Wednesday, April 9, 2014

REVIEW: Les Misérables

Review of the Sunday, April 6 matinee performance at the Imperial Theatre in New York City.  Starring Ramin Karimloo, Will Swensen, Caissie Levy, Nikki M. James, Samantha Hill, Andy Mientus, Kyle Scatliffe, Cliff Saunders and Keala Settle.  Musical staging by Michael Ashcroft and Geoffrey Garratt.  Direction by Laurence Connor and James Powell.  2 hours 50 minutes, including one intermission.

Grade: D

I fully realize that this review will probably miff more than a few of you.  I know all too well of the fervor you passionate Les Miz fans have for the show.  Believe me, I know.  You see, after having fallen asleep and pretty much loathing what I saw when I sat in the audience of the original production mere days after its official opening, I was teased, taunted and even lost a friend over Les Misérables.  In the intervening years, I saw the original version several times, warming up to it, and discovering some really great performers along the way.  But, I'll be honest; I will never love this show the way so many of you do.

So why subject myself to nearly three more hours of something I don't really like?  Well, this new revival is full of performers I admire (and I was very excited to see the world renowned Ramin Karimloo), and it is being given a new staging, so, I thought, that might be of interest, too.  In the end, there were a few things I did enjoy, and I'll go through those first.

There is exactly one compelling reason to see this revival: Caissie Levy (right).  And she's pretty much it.  She has a stunning, big-range voice, with an anguished lower register that climbs to the rafters with a powerful, crystal-clear belt.  Ms. Levy is the only actor in the cast that doesn't over do the melodrama, knowing just when to push the requisite buttons, and trusting in her material.  It is a knockout performance of strength and sorrow delivered with an urgent realness.  An amazing performance.

I also really appreciated the new design of the show by Matt Kinley, who very bravely eschewed all of the iconic scenery aside and came up with something new.  Very brave, and pretty successful.  I know people miss the turntable, and the collapsing barricade, but I liked the more earthbound and still theatrical design.  I particularly enjoyed the backgrounds based upon the paintings of Victor Hugo.  The whole thing has an artful look to it - nice to see some color.

And I loved the new orchestrations by Christopher Jahnke, Stephen Metcslfe and Stephen Brooker, which have really punched up the score.  It helps, too, that we can actually hear the nuances of their efforts, thanks to the superlative sound design by Mick Potter.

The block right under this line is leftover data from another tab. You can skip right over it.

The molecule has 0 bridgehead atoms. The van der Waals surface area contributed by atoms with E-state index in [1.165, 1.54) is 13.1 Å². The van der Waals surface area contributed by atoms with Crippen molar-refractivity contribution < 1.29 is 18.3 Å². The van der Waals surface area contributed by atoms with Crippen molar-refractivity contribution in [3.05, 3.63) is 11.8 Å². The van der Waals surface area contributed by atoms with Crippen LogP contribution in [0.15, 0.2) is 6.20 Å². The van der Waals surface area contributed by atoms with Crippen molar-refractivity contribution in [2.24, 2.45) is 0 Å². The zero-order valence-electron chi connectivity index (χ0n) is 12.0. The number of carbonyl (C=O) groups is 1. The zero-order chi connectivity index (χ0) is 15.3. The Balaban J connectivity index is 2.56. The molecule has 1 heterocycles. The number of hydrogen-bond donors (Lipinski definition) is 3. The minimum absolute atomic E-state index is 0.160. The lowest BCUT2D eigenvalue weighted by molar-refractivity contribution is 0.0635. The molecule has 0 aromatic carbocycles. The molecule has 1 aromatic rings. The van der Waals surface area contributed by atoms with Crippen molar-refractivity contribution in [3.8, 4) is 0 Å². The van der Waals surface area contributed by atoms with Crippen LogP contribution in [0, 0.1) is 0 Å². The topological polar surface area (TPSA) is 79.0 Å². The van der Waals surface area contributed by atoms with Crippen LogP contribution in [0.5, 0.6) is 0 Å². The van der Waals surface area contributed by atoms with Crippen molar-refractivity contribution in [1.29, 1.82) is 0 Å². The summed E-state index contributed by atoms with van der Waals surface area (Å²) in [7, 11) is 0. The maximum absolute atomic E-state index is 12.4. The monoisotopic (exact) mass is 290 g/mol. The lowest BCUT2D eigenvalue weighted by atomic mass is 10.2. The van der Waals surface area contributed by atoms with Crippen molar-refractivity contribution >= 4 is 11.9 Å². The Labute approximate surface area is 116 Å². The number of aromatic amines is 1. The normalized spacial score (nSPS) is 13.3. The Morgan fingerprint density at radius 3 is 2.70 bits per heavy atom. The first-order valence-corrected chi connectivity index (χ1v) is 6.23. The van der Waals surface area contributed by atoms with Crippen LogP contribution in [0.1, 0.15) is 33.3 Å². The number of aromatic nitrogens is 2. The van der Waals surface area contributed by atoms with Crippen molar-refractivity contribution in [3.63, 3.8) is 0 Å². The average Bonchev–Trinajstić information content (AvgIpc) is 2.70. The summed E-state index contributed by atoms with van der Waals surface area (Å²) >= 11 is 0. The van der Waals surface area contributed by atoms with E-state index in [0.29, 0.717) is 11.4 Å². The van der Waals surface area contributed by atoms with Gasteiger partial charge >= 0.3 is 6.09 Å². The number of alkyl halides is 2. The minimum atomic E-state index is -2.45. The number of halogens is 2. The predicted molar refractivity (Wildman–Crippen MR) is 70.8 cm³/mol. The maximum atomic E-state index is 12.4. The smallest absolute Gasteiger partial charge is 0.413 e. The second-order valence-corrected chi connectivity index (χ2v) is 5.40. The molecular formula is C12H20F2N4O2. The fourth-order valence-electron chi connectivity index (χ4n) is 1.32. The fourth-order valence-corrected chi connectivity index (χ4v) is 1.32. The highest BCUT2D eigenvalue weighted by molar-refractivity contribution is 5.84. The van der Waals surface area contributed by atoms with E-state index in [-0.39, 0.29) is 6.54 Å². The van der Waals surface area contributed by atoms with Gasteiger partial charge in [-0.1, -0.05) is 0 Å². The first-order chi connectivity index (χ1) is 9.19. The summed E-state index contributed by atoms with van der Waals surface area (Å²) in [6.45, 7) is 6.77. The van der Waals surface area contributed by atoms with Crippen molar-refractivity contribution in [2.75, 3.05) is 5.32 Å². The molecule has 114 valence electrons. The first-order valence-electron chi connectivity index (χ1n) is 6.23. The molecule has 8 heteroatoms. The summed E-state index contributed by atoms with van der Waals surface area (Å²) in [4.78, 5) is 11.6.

In the "some good, some not so good" middle ground is the direction and staging by Laurence Connor and James Powell.  There are some nice touches here and there.  Things start off promisingly enough, with a vivid and gritty (and a lot like the movie) opening in the bowels of a ship, but soon enough, things get kind of boring.  Then there's the moment where little Cosette first appears, broom in hand, looking exactly like the original book cover.  (Maybe that tired argument over who is on the logo will finally be put to rest.)  Very clever, indeed.  And there's also the moment just after the number "Turning," where the ghosts of the fallen students appear and end up in line with previously placed candles, which they, in turn, blow out as they disappear into the shadows. (The lighting design by Paule Constable is mostly too dark, except for the too obvious white lights that usher the dead into Heaven. Oddly, Jean Valjean doesn't get a white light.)

That same "Turning" moment also signals the "some not so good" of the staging.  Instead of completely abandoning the previous staging, Connor and Powell try to have it both ways, having the ladies sing the song while walking in a circle until they reach their marks.  (There is an exhausting amount of running off and on stage throughout the entire performance.)  It seems they feel "Turning" only works when something is actually turning.  Particularly disappointing are the times when they pander to the whim of the fans.  It is most painful during "One Day More," where everyone marches pretty much in place in a "v" while some ensemble member waves the big red flag behind them.  To add insult to injury, there's a projection of a Paris street moving - much faster than they they are marching - in case we can't figure out that is what they are doing.  And there is the most heinous of all - the arms out stretched image of the dead Enjolras, hanging almost off a wagon, but still in everyone's favorite pose, sans barricade.  It is unnecessary, though not surprising, which leads me to the "totally not good" section of this review.